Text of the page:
"Due to financial instability, losing their job, and a lot of other stressors, they went from having insurance to needing free health again. It was very sad for us to see, but also devastating for our neighborhood and for our patients," said Aref.
There are about 40 clinics at the Neighborhood Fellowship Church every Saturday between 10 a.m. and 2 p.m. for the needs of their patients.
A lot of these patients are coming in for the same ailments one would typically see at an urgent care.
"Colds, exacerbations of season allergies, pain, injuries that we can manage medically or through physically therapy" or with a coordinated team approach said Sevilla.
They also see patients with chronic illnesses like "asthma, COPD, diabetes and hypertension," he added.
The goal with the chronic health condition is to keep patients out of the emergency rooms they can't afford.
"Diabetes can turn into diabetic ketosis and end up in a coma… hypertension can turn into a stroke," said Aref.
Sevilla said the IU Student Outreach Clinic's approach to stabilizing chronic health conditions produced results that were better than the national data for underserved communities.
Sevilla said he's grateful that the clinic will be in the wake of a recession that analysts predict will outweighs that of the 2008 crisis which prompted him to launch the clinic over a decade ago.
"It is wonderful to know that we have survived throughout 12 years. And specifically, we survived through the pandemic we managed to stay open. And the response from the community and organizations has been amazing. We have been able to fundraise to buy more medicine and to continue to provide the clinical and lab serves throughout (the pandemic)," said Sevilla.
How it's going
The IU Student Outreach Clinic "We saw the need for expansion after three years," said Sevilla.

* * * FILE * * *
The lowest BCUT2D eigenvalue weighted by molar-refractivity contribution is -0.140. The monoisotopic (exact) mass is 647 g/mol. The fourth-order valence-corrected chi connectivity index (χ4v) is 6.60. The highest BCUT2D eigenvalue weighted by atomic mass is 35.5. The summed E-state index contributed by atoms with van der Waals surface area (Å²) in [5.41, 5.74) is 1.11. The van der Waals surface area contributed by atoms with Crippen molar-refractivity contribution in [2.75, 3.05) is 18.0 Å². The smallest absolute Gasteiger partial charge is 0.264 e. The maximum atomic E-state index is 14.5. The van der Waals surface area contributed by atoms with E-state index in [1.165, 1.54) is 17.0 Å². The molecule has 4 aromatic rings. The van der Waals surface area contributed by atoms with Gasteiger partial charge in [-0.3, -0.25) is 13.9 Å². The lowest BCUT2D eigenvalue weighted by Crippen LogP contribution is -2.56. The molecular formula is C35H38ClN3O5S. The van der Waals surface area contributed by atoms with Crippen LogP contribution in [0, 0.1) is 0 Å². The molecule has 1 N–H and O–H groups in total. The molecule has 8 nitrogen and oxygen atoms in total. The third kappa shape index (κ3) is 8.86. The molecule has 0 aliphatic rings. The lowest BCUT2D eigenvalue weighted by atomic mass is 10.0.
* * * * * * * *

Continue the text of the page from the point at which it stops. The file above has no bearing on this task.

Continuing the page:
More people started to come and if we see a patient, we'd rather see in three days we have to say, 'See you next Saturday,' and we still give them a call (in the meantime) but it's not the same," said Sevilla. But soon their patients will be able to visit them on Saturdays and Wednesdays, and the IU Student Outreach Clinic will be expanding to include a dental clinic. He said once it's open, they will assess what the needs of the community are and what additional days of clinical service they would include in the expansion of services.
The additional space is right across the street from the church and will give them the room they need to see the patients and house their complete staff of about 60.
"Having the space across the street will ease the burden of what we can do here in a given Saturday," said Sevilla.
Call to action from the community
The expansion plans across the street is a million-dollar project and they've already begun the space. Sevilla said he would love to be able to open the space across the street in the fall and needs $600,000 more from the community to reach the goal by autumn.
Through the expansion "of space and services we will be able to provide better follow up for these patients that will need it now and, in the future," he said.
Sevilla is passionate about meeting the needs of the underserved communities in his city.
"If we grow in need through another recession, we will be prepared," Sevilla said with confidence.
You can donate by visiting this link.
The IU Student Outreach Clinic is open on Saturdays from 10 a.m. to 2 p.m. on a first-come, first serve basis at the Neighborhood Fellowship Church at 3102 E. 10th St. Indianapolis, IN 46201.